The Pritikin Program for Diet and Exercise, which hit the best-seller list in 1979, is the granddaddy of diet books.
Its ideas -- that eating low-fat, high-fiber foods and getting regular exercise can stave off or even reverse heart disease and help people stay at a healthy weight -- were considered downright shocking.
Now, those ideas are considered standard.
Does It Work?
Yes. A Washington University School of Medicine study found that the Pritikin Program lowers many risk factors for heart disease, including weight (measured by body mass index, or BMI) and blood pressure. Other studies have shown the same thing.
What You Can Eat
There are 10 simple steps to The Pritikin Edge.
- Start each meal with soup, salad, fruit, or whole grains. They fill you up, so you're less likely to eat high-fat, high-calorie food.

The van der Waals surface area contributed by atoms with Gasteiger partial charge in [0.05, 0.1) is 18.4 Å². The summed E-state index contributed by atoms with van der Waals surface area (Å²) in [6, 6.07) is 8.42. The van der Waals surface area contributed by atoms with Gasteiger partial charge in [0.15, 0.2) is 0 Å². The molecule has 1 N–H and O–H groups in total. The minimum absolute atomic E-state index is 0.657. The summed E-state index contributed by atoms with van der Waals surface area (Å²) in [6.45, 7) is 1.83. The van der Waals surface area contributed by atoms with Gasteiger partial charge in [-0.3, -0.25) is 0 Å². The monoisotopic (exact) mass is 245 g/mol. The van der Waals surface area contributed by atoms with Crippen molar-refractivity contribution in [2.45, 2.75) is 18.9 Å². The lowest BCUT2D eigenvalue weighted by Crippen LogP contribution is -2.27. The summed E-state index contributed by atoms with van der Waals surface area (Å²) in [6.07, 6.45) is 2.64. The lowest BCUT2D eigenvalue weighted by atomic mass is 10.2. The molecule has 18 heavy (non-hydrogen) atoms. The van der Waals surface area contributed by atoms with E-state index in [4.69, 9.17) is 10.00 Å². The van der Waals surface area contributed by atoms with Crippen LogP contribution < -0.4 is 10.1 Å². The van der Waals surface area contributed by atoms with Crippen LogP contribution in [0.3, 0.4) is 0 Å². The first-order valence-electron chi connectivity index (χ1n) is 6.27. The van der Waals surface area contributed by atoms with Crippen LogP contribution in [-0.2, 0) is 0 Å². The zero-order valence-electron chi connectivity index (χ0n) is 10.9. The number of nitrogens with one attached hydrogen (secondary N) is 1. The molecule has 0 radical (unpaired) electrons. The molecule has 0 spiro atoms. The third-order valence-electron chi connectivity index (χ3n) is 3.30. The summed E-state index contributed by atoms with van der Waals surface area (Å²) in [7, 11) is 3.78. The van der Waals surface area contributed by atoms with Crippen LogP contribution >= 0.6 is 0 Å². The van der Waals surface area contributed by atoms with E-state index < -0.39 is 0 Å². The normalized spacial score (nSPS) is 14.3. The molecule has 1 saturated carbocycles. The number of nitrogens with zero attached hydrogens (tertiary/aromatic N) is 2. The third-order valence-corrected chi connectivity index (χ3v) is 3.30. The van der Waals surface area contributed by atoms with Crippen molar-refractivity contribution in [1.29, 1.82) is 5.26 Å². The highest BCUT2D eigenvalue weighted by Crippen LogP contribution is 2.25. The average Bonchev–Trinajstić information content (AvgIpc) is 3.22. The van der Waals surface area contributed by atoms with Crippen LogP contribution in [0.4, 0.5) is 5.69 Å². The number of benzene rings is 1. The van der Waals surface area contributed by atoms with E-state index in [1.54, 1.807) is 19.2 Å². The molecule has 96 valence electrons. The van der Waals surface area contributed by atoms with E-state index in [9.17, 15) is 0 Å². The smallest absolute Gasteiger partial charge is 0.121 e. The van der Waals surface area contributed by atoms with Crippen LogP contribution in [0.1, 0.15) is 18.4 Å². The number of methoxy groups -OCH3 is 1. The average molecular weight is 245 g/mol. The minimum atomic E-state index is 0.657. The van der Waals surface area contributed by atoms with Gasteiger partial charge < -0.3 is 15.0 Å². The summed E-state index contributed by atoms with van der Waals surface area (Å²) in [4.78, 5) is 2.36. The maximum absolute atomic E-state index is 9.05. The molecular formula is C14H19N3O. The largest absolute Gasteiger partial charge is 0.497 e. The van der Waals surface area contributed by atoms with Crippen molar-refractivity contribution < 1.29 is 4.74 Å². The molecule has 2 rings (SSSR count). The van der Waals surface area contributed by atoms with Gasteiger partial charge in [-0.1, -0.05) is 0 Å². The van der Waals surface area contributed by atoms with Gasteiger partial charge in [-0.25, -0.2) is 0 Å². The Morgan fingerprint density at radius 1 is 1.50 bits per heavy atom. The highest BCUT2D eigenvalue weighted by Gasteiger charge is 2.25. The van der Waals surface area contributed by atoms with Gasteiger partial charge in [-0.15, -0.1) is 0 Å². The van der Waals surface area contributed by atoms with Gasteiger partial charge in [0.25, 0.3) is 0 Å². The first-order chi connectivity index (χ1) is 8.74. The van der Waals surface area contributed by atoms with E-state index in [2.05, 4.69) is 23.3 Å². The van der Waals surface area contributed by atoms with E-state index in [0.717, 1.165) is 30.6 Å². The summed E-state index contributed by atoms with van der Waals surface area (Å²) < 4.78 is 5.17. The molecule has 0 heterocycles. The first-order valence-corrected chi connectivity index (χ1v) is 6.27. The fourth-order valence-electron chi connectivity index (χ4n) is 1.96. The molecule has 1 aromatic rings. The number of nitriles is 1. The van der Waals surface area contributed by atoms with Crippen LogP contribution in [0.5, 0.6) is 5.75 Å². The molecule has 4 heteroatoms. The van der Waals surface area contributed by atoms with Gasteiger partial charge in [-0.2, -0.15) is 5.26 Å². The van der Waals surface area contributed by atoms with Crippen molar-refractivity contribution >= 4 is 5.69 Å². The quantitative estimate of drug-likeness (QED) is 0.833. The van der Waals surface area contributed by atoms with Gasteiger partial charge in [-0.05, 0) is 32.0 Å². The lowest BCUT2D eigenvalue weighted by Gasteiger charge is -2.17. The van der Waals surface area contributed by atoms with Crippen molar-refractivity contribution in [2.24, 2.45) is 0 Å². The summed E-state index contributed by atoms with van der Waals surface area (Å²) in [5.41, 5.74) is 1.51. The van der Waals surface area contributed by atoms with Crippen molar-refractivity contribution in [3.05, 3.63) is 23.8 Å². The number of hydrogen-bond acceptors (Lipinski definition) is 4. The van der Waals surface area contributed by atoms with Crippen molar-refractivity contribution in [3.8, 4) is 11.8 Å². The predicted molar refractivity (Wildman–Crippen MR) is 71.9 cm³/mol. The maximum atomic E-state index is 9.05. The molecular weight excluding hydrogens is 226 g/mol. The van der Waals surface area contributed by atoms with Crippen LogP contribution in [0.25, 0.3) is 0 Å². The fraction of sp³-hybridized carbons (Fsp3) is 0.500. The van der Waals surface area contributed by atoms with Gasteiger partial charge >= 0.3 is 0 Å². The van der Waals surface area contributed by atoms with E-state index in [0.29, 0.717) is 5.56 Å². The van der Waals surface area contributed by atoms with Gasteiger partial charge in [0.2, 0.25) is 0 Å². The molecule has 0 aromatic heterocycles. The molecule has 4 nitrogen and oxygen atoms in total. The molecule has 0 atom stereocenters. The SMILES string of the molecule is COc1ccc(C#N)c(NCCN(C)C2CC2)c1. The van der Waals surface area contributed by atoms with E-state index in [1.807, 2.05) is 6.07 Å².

- No more high-calorie drinks, especially soda. A daily glass of wine can be good for the heart, but skip most alcoholic beverages.
- Avoid high-calorie foods.
- Snack at set times and only on healthy foods.
- Choose whole, unprocessed foods as often as possible, and always avoid fast food.
- Exercise regularly, combining lots of walking with strength training.
- Go easy on meat, especially red meat. Instead, opt for fatty fish like salmon.
- Skip extra salt.
- Don’t smoke.
- Ease stress.
The overall diet is low in fat and high in fiber. The recommended foods are fruits, vegetables, low-fat dairy, lean protein, and fish.
Items to minimize include oils, refined sugars, salt, and refined grains. The plan recommends avoiding processed meats, foods high in saturated fat and those made with trans fat, and high-cholesterol foods like eggs.